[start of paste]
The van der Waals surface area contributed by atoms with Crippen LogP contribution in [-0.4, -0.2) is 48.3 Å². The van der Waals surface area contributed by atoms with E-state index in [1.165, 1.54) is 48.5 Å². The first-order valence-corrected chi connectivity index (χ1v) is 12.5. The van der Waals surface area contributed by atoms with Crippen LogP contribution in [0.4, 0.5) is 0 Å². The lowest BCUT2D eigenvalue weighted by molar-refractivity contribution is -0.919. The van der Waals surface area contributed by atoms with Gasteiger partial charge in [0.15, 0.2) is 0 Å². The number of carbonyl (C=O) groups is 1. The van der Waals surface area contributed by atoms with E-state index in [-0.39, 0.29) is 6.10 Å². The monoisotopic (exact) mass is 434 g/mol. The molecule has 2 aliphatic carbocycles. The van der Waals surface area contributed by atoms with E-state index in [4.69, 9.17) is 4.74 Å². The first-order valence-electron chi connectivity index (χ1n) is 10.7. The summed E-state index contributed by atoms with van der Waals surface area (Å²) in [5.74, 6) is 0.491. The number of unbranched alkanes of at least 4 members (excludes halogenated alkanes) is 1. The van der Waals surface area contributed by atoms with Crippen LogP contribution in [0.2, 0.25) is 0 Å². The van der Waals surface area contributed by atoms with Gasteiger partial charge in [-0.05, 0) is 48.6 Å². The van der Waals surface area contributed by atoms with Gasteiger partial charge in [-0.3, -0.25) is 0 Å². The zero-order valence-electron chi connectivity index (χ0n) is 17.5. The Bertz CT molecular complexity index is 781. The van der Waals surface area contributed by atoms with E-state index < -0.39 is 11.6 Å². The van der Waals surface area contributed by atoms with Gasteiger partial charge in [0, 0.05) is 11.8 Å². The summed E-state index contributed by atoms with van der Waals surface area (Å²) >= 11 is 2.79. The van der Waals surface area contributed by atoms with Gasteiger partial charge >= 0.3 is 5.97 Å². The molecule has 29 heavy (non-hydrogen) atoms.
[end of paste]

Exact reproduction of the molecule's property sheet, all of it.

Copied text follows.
The van der Waals surface area contributed by atoms with Crippen LogP contribution in [-0.4, -0.2) is 48.3 Å². The van der Waals surface area contributed by atoms with E-state index in [1.165, 1.54) is 48.5 Å². The first-order valence-corrected chi connectivity index (χ1v) is 12.5. The van der Waals surface area contributed by atoms with Crippen LogP contribution in [0.4, 0.5) is 0 Å². The lowest BCUT2D eigenvalue weighted by molar-refractivity contribution is -0.919. The van der Waals surface area contributed by atoms with Gasteiger partial charge in [0.15, 0.2) is 0 Å². The number of carbonyl (C=O) groups is 1. The van der Waals surface area contributed by atoms with E-state index in [-0.39, 0.29) is 6.10 Å². The monoisotopic (exact) mass is 434 g/mol. The molecule has 2 aliphatic carbocycles. The van der Waals surface area contributed by atoms with E-state index in [4.69, 9.17) is 4.74 Å². The first-order valence-electron chi connectivity index (χ1n) is 10.7. The summed E-state index contributed by atoms with van der Waals surface area (Å²) in [5.74, 6) is 0.491. The number of unbranched alkanes of at least 4 members (excludes halogenated alkanes) is 1. The van der Waals surface area contributed by atoms with Crippen LogP contribution in [0.2, 0.25) is 0 Å². The van der Waals surface area contributed by atoms with Gasteiger partial charge in [-0.05, 0) is 48.6 Å². The van der Waals surface area contributed by atoms with Gasteiger partial charge in [-0.3, -0.25) is 0 Å². The zero-order valence-electron chi connectivity index (χ0n) is 17.5. The Bertz CT molecular complexity index is 781. The van der Waals surface area contributed by atoms with E-state index < -0.39 is 11.6 Å². The van der Waals surface area contributed by atoms with Gasteiger partial charge in [0, 0.05) is 11.8 Å². The summed E-state index contributed by atoms with van der Waals surface area (Å²) >= 11 is 2.79. The van der Waals surface area contributed by atoms with Gasteiger partial charge >= 0.3 is 5.97 Å². The molecule has 29 heavy (non-hydrogen) atoms.